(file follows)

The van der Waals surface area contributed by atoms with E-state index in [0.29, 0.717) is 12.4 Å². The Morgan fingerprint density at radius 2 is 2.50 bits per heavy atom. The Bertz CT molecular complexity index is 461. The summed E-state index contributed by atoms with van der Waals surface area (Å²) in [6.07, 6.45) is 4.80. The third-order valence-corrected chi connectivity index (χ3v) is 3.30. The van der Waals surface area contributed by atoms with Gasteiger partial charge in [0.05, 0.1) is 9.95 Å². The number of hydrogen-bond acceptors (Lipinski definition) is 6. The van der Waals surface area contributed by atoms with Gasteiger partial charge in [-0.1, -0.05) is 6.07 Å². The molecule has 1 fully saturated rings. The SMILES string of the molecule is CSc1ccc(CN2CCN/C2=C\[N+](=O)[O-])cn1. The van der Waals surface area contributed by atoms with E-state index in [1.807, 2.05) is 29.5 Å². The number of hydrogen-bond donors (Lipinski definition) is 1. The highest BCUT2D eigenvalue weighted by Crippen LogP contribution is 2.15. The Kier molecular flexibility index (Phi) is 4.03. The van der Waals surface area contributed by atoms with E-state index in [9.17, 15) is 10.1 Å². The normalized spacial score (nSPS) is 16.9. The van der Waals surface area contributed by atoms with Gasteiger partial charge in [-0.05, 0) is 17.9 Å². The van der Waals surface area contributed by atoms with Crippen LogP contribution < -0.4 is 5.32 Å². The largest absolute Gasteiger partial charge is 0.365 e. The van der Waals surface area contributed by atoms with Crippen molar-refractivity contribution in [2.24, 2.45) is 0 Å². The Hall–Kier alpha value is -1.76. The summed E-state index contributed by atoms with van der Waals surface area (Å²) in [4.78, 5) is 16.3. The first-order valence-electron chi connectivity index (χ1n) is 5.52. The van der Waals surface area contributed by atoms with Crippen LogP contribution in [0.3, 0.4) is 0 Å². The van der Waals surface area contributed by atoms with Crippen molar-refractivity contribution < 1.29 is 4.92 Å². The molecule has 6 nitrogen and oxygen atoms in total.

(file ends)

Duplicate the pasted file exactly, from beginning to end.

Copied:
The van der Waals surface area contributed by atoms with E-state index in [0.29, 0.717) is 12.4 Å². The Morgan fingerprint density at radius 2 is 2.50 bits per heavy atom. The Bertz CT molecular complexity index is 461. The summed E-state index contributed by atoms with van der Waals surface area (Å²) in [6.07, 6.45) is 4.80. The third-order valence-corrected chi connectivity index (χ3v) is 3.30. The van der Waals surface area contributed by atoms with Gasteiger partial charge in [0.05, 0.1) is 9.95 Å². The number of hydrogen-bond acceptors (Lipinski definition) is 6. The van der Waals surface area contributed by atoms with Gasteiger partial charge in [-0.1, -0.05) is 6.07 Å². The molecule has 1 fully saturated rings. The SMILES string of the molecule is CSc1ccc(CN2CCN/C2=C\[N+](=O)[O-])cn1. The van der Waals surface area contributed by atoms with E-state index in [1.807, 2.05) is 29.5 Å². The number of hydrogen-bond donors (Lipinski definition) is 1. The highest BCUT2D eigenvalue weighted by Crippen LogP contribution is 2.15. The Kier molecular flexibility index (Phi) is 4.03. The van der Waals surface area contributed by atoms with E-state index in [9.17, 15) is 10.1 Å². The normalized spacial score (nSPS) is 16.9. The van der Waals surface area contributed by atoms with Gasteiger partial charge in [-0.05, 0) is 17.9 Å². The van der Waals surface area contributed by atoms with Crippen LogP contribution < -0.4 is 5.32 Å². The largest absolute Gasteiger partial charge is 0.365 e. The van der Waals surface area contributed by atoms with Crippen molar-refractivity contribution in [2.24, 2.45) is 0 Å². The Hall–Kier alpha value is -1.76. The summed E-state index contributed by atoms with van der Waals surface area (Å²) in [4.78, 5) is 16.3. The first-order valence-electron chi connectivity index (χ1n) is 5.52. The van der Waals surface area contributed by atoms with Crippen LogP contribution in [0.3, 0.4) is 0 Å². The van der Waals surface area contributed by atoms with Crippen molar-refractivity contribution < 1.29 is 4.92 Å². The molecule has 6 nitrogen and oxygen atoms in total.